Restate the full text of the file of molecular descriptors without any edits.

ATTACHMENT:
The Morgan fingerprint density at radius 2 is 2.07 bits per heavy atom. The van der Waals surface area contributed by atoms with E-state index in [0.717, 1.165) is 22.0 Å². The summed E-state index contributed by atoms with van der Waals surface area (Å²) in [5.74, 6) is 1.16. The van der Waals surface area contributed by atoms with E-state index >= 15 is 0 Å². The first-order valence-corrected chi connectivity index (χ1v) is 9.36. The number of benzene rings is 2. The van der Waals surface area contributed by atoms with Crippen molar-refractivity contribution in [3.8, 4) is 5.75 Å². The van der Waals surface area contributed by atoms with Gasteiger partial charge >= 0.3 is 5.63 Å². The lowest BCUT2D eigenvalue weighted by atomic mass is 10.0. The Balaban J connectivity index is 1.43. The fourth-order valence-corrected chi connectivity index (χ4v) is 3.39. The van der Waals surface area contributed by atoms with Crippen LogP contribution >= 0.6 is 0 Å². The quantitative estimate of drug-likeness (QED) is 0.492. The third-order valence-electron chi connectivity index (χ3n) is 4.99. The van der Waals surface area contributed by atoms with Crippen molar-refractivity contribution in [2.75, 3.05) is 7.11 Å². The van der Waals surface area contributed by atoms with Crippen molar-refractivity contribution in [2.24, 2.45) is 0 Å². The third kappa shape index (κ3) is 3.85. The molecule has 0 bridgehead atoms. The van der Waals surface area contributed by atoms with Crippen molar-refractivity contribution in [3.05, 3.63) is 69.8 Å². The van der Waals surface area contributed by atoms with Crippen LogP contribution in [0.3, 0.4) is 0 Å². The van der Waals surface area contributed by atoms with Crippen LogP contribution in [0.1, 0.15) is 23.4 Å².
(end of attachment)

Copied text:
The Morgan fingerprint density at radius 2 is 2.07 bits per heavy atom. The van der Waals surface area contributed by atoms with E-state index in [0.717, 1.165) is 22.0 Å². The summed E-state index contributed by atoms with van der Waals surface area (Å²) in [5.74, 6) is 1.16. The van der Waals surface area contributed by atoms with E-state index >= 15 is 0 Å². The first-order valence-corrected chi connectivity index (χ1v) is 9.36. The number of benzene rings is 2. The van der Waals surface area contributed by atoms with Crippen molar-refractivity contribution in [3.8, 4) is 5.75 Å². The van der Waals surface area contributed by atoms with Gasteiger partial charge >= 0.3 is 5.63 Å². The lowest BCUT2D eigenvalue weighted by atomic mass is 10.0. The Balaban J connectivity index is 1.43. The fourth-order valence-corrected chi connectivity index (χ4v) is 3.39. The van der Waals surface area contributed by atoms with Crippen LogP contribution >= 0.6 is 0 Å². The quantitative estimate of drug-likeness (QED) is 0.492. The third-order valence-electron chi connectivity index (χ3n) is 4.99. The van der Waals surface area contributed by atoms with Crippen molar-refractivity contribution in [2.75, 3.05) is 7.11 Å². The van der Waals surface area contributed by atoms with Crippen molar-refractivity contribution in [2.24, 2.45) is 0 Å². The third kappa shape index (κ3) is 3.85. The molecule has 0 bridgehead atoms. The van der Waals surface area contributed by atoms with Crippen molar-refractivity contribution in [3.05, 3.63) is 69.8 Å². The van der Waals surface area contributed by atoms with Crippen LogP contribution in [0.3, 0.4) is 0 Å². The van der Waals surface area contributed by atoms with Crippen LogP contribution in [0.1, 0.15) is 23.4 Å².